This timely collection of 15 original essays written by expert scientists the world over addresses the relationships between human population growth, the need to increase food supplies to feed the world population, and the chances for avoiding the extinction of a major proportion of the world's plant and animal species that collectively makes our survival on Earth possible. These relationships are highly intertwined, and changes in each of them steadily decrease humankind’s chances to achieve environmental stability on our fragile planet.
The world population is projected to be nine to ten billion by 2050, signaling the need to increase world food production by more than 70 percent on the same amount of land currently under production—and this without further damaging our fragile environment. The essays in this collection, written by experts for laypersons, present the problems we face with clarity and assess our prospects for solving them, calling for action but holding out viable solutions.
About the Author
J. Perry Gustafson is a currently an Adjunct Professor of Plant Sciences at the University of Missouri. He is the author or co-author of many books, including Gene Manipulation in Plant Improvement. Peter H. Raven is President Emeritus of the Missouri Botanical Garden and George Engelmann Professor of Botany Emeritus at Washington University in St. Louis, and recipient of the National Medal of Science. He has written or coauthored numerous books. Paul R. Ehrlich is Bing Professor of Population Studies Emeritus and President, Center for Conservation Biology, Stanford University. He is author of The Population Bomb and is a Royal Swedish Academy of Sciences, Crafoord Prize recipient.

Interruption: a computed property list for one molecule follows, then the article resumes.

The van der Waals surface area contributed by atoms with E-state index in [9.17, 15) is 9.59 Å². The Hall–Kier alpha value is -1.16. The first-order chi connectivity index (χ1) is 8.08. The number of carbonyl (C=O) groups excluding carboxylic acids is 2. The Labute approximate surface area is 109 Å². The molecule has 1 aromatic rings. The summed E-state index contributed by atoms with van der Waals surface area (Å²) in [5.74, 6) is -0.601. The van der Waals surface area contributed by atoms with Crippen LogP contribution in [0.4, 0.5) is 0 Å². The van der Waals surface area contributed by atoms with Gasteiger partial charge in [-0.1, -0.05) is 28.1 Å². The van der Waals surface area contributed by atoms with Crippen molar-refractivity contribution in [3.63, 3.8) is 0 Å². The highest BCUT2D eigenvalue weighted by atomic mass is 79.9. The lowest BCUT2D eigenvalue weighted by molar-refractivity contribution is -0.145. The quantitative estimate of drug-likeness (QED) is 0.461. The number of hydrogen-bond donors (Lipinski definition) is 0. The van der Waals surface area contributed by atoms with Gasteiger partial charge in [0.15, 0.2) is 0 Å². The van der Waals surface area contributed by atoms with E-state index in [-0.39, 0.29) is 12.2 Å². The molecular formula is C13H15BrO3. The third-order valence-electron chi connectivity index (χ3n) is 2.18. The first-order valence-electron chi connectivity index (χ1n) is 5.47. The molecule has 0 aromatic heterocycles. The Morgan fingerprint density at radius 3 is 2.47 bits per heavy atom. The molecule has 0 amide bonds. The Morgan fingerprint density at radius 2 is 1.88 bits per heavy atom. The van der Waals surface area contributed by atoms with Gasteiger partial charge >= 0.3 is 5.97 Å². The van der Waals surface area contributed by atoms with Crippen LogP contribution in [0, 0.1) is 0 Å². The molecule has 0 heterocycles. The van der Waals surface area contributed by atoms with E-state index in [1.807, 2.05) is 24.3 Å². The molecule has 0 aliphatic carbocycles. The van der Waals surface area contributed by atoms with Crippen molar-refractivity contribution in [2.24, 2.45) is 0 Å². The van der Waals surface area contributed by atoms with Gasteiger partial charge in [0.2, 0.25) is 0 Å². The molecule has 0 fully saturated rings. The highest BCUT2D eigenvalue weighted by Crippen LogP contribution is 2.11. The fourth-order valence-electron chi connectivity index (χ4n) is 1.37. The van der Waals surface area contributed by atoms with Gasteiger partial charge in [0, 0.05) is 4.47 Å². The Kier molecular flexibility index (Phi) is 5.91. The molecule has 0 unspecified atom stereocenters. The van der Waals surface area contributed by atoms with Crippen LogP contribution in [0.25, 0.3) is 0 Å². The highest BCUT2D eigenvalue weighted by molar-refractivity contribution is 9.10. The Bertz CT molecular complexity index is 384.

“When the concerns about feeding 10 billion people in 2050 are discussed, issues about population growth, food security, poverty alleviation, environmental sustainability, climate change, water pollution and depletion, threats to biodiversity, resource constraints, crop yield enhancement and pest control strategies come to mind. All these topics are discussed in fifteen chapters authored by respected authorities. This volume should serve as excellent reference for those researching issues of food and agriculture.” —Gurdev S. Khush, University of California, Davis, World Food Prize laureate, author of Cytogenetics of Aneuploids
“I highly recommend this book. Every individual even remotely connected to science or agriculture, and for that matter every thoughtful individual, must come to appreciate the urgency with which the world must understand and address the most critical challenge of our time.”—Rajeev K. Varshney, Research Program Director, Genetic gains at International Crops Research Institute for the Semi-Arid Tropics
"The sheer range of topics covered will enhance students' understanding of what a future agriculture needs to encompass so as to fulfill its ongoing role in feeding the world."—J. L. Hatfield, Choice